Improving Access to EHRs



Address Patient Privacy, Authority, and Security Concerns

The privacy and security of electronic health information is a shared responsibility of public health and healthcare facilities in outbreak investigations, including those involving HAIs. Early conversations between public health officials and healthcare facility staff should address concerns about public health authority, patient privacy, and the secure transfer and storage of patient information to ensure the information is appropriately protected.

Patient Privacy

The Federal Health Insurance Portability and Accountability Act of 1996 (HIPAA) Privacy Rule establishes protection for health information while also allowing certain uses for public health purposes. Healthcare facilities may share protected health information with a public health authority without the patient’s authorization if the information is needed to prevent or control disease. Public health officials consistently reported perceived HIPAA barriers as a reason healthcare facilities were hesitant to provide health departments with access to patient information. Understanding and making the public health exemption of HIPAA available to healthcare facilities helps to overcome barriers to access during outbreaks.

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“We are exercising our statutory authority to review the medical record.”

– Health Department Staff

Best Practices for Health Departments

  • Institute policies and practices necessary to ensure health information is kept confidential and secure
  • Address who will have access, how the data will be used by public health
  • Engage the right health department officials
  • Communicate the need for the data clearly, and develop documents to prepare for an outbreak investigation

This toolkit is not intended to serve as legal advice. We recommend seeking the advice of an attorney or other qualified professional with questions regarding the application of law to a specific circumstance.

State Examples

Privacy and Security

  • New York uses governance documents as well as privacy and security policies and procedures to ensure privacy and security of patient health information  
  • Michigan and Minnesota use letters and reminders about HIPAA and the disclosure of protected health information for prevention and control under the public health code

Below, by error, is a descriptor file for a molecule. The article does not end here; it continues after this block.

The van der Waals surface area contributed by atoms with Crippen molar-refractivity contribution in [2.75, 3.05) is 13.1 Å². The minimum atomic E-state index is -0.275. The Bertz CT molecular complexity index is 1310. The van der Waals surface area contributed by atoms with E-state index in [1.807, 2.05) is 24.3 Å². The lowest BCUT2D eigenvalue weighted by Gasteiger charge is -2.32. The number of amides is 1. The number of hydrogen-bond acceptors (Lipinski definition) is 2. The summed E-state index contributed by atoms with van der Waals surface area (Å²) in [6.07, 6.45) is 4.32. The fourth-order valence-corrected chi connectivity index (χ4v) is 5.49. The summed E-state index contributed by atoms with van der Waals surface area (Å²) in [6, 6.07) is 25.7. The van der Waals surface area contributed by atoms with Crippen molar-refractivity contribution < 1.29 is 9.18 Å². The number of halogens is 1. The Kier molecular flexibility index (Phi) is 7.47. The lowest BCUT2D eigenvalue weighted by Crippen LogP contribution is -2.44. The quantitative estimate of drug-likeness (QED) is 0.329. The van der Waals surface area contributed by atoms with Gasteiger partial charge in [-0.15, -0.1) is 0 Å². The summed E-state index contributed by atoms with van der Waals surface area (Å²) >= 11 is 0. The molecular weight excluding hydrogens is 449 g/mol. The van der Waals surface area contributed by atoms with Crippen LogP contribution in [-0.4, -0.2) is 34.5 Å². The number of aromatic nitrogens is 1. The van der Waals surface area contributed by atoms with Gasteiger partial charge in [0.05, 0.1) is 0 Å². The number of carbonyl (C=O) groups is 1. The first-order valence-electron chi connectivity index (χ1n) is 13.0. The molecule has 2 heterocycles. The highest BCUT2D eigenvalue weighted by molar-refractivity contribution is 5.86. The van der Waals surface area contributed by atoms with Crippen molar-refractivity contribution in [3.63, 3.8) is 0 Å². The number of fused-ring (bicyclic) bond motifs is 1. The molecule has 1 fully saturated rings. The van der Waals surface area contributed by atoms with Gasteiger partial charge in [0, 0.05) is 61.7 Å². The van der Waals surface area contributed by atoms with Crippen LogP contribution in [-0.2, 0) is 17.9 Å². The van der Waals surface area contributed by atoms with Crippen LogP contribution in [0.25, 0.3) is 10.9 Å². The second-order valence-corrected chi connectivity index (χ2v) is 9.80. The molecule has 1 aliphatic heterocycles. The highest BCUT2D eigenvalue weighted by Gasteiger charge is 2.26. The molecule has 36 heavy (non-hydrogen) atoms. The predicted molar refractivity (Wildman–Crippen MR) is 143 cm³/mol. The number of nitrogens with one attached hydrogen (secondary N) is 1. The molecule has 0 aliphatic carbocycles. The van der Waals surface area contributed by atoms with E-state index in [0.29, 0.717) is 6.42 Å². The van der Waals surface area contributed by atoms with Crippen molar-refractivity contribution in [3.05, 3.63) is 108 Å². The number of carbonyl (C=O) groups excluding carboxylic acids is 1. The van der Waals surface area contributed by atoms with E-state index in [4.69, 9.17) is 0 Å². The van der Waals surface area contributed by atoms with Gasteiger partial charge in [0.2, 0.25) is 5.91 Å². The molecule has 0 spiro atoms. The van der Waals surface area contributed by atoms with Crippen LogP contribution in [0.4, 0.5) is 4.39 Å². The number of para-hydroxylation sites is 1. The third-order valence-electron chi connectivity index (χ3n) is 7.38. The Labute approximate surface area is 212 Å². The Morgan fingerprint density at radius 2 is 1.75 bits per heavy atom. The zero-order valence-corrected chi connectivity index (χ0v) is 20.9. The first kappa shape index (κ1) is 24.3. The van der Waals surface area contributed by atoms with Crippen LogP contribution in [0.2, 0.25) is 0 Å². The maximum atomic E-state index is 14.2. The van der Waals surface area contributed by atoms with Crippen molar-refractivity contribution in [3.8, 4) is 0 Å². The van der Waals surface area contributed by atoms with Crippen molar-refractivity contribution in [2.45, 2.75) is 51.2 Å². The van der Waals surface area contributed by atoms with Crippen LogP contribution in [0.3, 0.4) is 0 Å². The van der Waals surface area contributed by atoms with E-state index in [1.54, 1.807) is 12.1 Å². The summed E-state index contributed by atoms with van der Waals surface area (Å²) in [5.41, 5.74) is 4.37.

• Kansas regulations require staff “engaged in the collection, handling, and dissemination of healthcare data” in the health department’s database to be informed of data protection responsibilities, accountability, and consequences for breaches, such as termination of employment (Kan. Admin. Regs. § 28-67-8). Additionally, Kansas has provisions on system security (Kan. Admin. Regs. § 28-67-9).
  • Virginia prohibits disclosure or re­disclosure of patient health information unless permitted by state law or HIPAA provisions relating to the privacy of electronic transmission of data (Va. Code Ann. § 32.1-127.1:03).
  • New Hampshire public health officials discuss the delicate balancing act they confronted in seeking patient health information without specific patient consent during a hepatitis C outbreak.

Click on the link to the state legislative home page, then copy the legislative code number into the search or section look up field.

Data Use Agreements

  • Michigan and Virginia have Data Use and Confidentiality Agreements in place with hospitals. Michigan also has an addendum that addresses use of information for data validation.
  • New York City uses Department of Health Data Use and Reciprocal Support Agreement (DURSA) to create data use agreements about EHR use with healthcare facilities in their jurisdiction
  • Virginia uses Business Associates Agreements (BAAs) to create data agreements about EHR use with healthcare facilities in their state


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Information for this toolkit was collected through interviews with state health agencies and feedback from national-level stakeholders. See the methodology for more details.